“She was my abuser. She came to my house on the island. I begged her to stop what she had done, to clear my name. She would not. It had been two years of being abused like a child because of her. I turned to walk deeper into the house. I looked back. She had a knife. She stabbed me. It was the happiest dream of my life. Because finally an abuser had done something to me that people would pay attention to. When I woke up my entire spirit was crushed because I had not been stabbed. I felt the weight of all these years of abuse. I wished so badly I had been stabbed.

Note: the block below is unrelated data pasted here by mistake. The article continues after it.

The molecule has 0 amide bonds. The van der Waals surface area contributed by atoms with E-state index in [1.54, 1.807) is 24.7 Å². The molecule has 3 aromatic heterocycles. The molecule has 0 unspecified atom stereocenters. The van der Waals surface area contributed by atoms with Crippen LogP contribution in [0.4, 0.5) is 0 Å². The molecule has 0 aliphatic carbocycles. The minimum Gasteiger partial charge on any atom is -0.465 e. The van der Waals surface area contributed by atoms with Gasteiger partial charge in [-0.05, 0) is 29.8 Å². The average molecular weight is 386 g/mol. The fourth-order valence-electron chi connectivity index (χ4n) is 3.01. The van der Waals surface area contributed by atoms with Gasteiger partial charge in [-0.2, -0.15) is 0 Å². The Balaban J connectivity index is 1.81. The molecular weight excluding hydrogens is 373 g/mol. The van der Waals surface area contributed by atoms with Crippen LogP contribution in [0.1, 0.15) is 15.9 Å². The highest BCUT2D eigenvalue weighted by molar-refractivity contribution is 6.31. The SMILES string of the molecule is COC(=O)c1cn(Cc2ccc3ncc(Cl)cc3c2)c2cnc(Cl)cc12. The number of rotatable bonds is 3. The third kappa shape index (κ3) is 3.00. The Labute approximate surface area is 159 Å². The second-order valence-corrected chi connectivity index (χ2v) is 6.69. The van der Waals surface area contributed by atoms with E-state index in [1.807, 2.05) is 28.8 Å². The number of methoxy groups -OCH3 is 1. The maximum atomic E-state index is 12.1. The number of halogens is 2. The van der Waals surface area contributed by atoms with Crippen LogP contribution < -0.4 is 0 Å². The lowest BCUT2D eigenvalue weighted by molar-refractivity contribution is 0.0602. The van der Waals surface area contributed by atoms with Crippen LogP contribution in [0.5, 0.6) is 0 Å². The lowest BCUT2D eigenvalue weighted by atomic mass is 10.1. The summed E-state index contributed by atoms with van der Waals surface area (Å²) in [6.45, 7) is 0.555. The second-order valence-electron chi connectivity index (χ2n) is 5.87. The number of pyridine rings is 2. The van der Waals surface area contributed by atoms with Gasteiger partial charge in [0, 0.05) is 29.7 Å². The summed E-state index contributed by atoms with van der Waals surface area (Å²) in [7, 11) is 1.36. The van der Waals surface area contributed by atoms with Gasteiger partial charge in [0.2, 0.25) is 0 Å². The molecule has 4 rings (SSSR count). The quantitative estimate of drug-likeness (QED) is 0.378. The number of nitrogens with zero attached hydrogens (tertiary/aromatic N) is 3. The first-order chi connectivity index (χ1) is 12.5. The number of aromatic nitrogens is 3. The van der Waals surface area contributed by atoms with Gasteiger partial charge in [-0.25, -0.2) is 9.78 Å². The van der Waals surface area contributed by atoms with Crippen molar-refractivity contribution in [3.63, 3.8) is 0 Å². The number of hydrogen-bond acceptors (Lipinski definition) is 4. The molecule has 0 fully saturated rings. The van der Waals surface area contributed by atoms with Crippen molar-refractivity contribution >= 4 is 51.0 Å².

I pulled the knife out. I wrestled the knife away. I called my friend to come over and help me.
I walked along the beach of the island and saw for the first time how PTSD had numbed and corroded every perception I’d had since that August, this debilitating disease. I finally felt the brightness of the air in my lungs, the color of the sand and the waves. It was so beautiful. I just wanted to experience all the things that had been stolen from me.”